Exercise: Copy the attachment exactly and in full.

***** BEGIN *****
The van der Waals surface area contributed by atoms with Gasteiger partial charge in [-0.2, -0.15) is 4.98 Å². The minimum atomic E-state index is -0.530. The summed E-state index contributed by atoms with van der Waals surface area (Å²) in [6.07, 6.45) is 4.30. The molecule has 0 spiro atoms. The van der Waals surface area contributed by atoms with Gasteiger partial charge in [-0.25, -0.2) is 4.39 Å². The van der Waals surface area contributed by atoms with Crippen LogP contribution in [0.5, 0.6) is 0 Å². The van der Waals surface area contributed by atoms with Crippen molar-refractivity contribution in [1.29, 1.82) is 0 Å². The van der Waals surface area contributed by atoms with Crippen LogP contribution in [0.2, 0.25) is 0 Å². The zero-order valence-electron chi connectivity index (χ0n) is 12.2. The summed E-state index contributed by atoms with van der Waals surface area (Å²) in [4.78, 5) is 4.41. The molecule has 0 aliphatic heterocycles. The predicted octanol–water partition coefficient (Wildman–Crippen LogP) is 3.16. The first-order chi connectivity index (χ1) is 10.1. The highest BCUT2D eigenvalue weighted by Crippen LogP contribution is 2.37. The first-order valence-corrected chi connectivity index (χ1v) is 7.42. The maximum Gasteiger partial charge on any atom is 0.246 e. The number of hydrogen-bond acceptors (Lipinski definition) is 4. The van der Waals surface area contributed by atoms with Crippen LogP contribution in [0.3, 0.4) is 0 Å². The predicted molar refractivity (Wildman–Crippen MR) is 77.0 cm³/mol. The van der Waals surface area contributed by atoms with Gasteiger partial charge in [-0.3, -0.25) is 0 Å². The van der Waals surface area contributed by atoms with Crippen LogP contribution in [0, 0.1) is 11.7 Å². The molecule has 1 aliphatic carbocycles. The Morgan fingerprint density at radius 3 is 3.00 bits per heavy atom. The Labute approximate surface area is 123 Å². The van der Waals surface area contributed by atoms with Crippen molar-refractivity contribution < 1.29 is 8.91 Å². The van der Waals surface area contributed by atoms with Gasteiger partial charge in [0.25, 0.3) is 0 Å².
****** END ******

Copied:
The van der Waals surface area contributed by atoms with Gasteiger partial charge in [-0.2, -0.15) is 4.98 Å². The minimum atomic E-state index is -0.530. The summed E-state index contributed by atoms with van der Waals surface area (Å²) in [6.07, 6.45) is 4.30. The molecule has 0 spiro atoms. The van der Waals surface area contributed by atoms with Gasteiger partial charge in [-0.25, -0.2) is 4.39 Å². The van der Waals surface area contributed by atoms with Crippen LogP contribution in [0.5, 0.6) is 0 Å². The van der Waals surface area contributed by atoms with Crippen molar-refractivity contribution in [1.29, 1.82) is 0 Å². The van der Waals surface area contributed by atoms with Crippen LogP contribution in [0.2, 0.25) is 0 Å². The zero-order valence-electron chi connectivity index (χ0n) is 12.2. The summed E-state index contributed by atoms with van der Waals surface area (Å²) in [4.78, 5) is 4.41. The molecule has 0 aliphatic heterocycles. The predicted octanol–water partition coefficient (Wildman–Crippen LogP) is 3.16. The first-order chi connectivity index (χ1) is 10.1. The highest BCUT2D eigenvalue weighted by Crippen LogP contribution is 2.37. The first-order valence-corrected chi connectivity index (χ1v) is 7.42. The maximum Gasteiger partial charge on any atom is 0.246 e. The number of hydrogen-bond acceptors (Lipinski definition) is 4. The van der Waals surface area contributed by atoms with Crippen LogP contribution in [0.3, 0.4) is 0 Å². The predicted molar refractivity (Wildman–Crippen MR) is 77.0 cm³/mol. The van der Waals surface area contributed by atoms with Gasteiger partial charge in [-0.3, -0.25) is 0 Å². The van der Waals surface area contributed by atoms with Crippen LogP contribution in [0, 0.1) is 11.7 Å². The molecule has 1 aliphatic carbocycles. The Morgan fingerprint density at radius 3 is 3.00 bits per heavy atom. The Labute approximate surface area is 123 Å². The van der Waals surface area contributed by atoms with Crippen molar-refractivity contribution < 1.29 is 8.91 Å². The van der Waals surface area contributed by atoms with Gasteiger partial charge in [0.25, 0.3) is 0 Å².